When homeschooling moms hear the word “schedule,” they either cringe or celebrate. It seems that there is a division of camps when it comes to scheduling. While those who “celebrate” the schedule might be guilty of micro-managing their children and maybe even putting undue pressure on them, those who ‘cringe” when confronted with the idea of scheduling might suffer from a lack of productivity due to their disdain for schedules.
I have found that you do not have to have a love-hate relationship with schedules, but rather you have to figure out which type of homeschooler you are—one who loves schedules and wants to follow one to the letter or one who doesn’t care for them and would do better with a looser type of schedule that still provides some sense of structure.
If you love schedules, then you will probably do better with a moment-by-moment, or at least hour-by-hour one to guide your day. If you are “allergic” to schedules, you might find a block type of schedule in which you do certain things in a certain order during certain time periods to suit your time management style. I used a combination of both—but always had the “block schedule” in mind for even our toddlers all the way through high school. I divided our day up into “early morning,” “morning,” “noontime,” “early afternoon,” “late afternoon,” “early evening,” “dinner hour,” and “late evening.” While I might not firmly make 10:00-10:30 math for everybody, I always knew (and the kids always knew) what to expect based on the block of time it was.
Regardless of what type of schedule you use, there are a few key things to being successful in homeschool scheduling. I will leave you with a few of these: (a) Change the schedule every few months as needed, based on the ages of your children; (b) Write the schedule out and “advertise” it for everybody in your family to see all the time; and (c) Attach things that are really important to you to things that are already in your schedule.
(a) Change the schedule as needed. I found especially with little ones that I needed to change the schedule to adjust to their needs and my availability. When I had littles, I actually revised the schedule every season—based on how long the baby was nursing at that time; how long the toddler napped; who could do which chores now; who needed longer blocks of school meetings with me; etc. I wasn’t locked into the exact same schedule for the entire school year, but I changed it as the children changed throughout the year.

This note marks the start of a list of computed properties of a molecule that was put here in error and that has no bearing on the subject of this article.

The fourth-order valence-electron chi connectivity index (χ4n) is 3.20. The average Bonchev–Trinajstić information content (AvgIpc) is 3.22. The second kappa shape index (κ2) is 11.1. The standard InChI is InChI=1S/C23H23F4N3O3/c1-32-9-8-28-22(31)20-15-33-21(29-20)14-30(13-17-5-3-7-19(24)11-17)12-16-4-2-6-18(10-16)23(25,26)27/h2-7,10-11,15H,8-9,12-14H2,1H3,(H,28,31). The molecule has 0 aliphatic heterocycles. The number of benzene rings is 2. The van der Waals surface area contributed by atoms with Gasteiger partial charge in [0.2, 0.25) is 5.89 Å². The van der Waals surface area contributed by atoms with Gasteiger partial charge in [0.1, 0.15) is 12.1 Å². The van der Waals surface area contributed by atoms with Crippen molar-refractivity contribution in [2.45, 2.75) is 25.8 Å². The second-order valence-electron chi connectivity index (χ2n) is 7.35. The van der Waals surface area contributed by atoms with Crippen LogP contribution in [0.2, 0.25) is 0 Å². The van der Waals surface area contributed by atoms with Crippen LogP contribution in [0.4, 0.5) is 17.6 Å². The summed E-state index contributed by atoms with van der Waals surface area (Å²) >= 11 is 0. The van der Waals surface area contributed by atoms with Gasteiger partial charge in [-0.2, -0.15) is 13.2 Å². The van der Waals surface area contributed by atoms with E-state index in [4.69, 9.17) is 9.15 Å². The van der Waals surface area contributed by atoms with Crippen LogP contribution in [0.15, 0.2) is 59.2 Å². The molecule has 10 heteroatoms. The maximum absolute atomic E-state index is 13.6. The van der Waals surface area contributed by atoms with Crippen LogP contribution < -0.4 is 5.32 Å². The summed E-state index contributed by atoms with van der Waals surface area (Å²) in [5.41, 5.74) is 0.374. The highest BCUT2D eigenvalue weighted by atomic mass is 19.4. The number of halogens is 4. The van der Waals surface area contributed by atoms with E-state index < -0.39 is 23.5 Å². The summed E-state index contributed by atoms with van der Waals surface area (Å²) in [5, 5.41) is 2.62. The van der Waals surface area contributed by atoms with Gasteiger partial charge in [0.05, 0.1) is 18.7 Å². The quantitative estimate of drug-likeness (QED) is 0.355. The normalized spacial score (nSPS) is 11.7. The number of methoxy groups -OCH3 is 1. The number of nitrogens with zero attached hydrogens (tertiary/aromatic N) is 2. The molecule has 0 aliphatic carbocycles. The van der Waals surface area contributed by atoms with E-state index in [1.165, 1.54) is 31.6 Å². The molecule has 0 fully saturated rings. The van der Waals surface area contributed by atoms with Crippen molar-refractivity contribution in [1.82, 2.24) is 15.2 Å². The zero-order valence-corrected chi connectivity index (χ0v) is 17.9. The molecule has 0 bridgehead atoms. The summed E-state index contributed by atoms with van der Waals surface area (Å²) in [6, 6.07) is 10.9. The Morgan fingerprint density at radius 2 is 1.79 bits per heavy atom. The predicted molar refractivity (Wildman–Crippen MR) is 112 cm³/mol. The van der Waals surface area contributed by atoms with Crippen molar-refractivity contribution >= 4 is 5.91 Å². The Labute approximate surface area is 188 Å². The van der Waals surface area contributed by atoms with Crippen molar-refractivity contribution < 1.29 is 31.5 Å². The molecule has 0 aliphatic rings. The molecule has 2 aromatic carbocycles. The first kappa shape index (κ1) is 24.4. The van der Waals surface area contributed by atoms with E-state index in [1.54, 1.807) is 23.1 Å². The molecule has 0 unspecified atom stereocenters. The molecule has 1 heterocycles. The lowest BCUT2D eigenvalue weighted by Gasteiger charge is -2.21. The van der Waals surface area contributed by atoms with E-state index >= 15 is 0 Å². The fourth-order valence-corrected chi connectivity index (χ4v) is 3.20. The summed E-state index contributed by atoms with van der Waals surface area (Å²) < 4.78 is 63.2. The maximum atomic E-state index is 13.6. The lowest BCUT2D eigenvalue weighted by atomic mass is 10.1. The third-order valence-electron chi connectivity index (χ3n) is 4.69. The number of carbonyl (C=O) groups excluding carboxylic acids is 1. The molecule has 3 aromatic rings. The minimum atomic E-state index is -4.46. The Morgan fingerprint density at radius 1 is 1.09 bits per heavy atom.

(b) Write the schedule and “advertise” it. I posted our schedules on the refrigerator, in the fronts of the kids’ binders, on their lesson plan/check sheets, etc., so that everybody could always look and see what was supposed to be happening in our day at a certain time. The lunch person always knew what time he or she was supposed to be in the kitchen; the laundry person always knew what time laundry was to be done each day. By “publishing” the schedule for all to see, I made it more official—and I could even get Dad involved in helping me enforce it if I had a true, posted schedule.
(c) Attach important things to things that are already in your schedule. We learned this trick (along with dozens of others) from Gregg Harris twenty-five years ago—and have used it every year since then. He said that if something is really important to you to do in your family, attach that activity to an existing one. For instance, if reading aloud to your children is something you really want in your schedule, attach it to breakfast, lunch, or bedtime—times that are already established in your home. We did this with many, many things—attaching things to existing things until our attachments had attachments attached to them—and our day was one big attachment! 🙂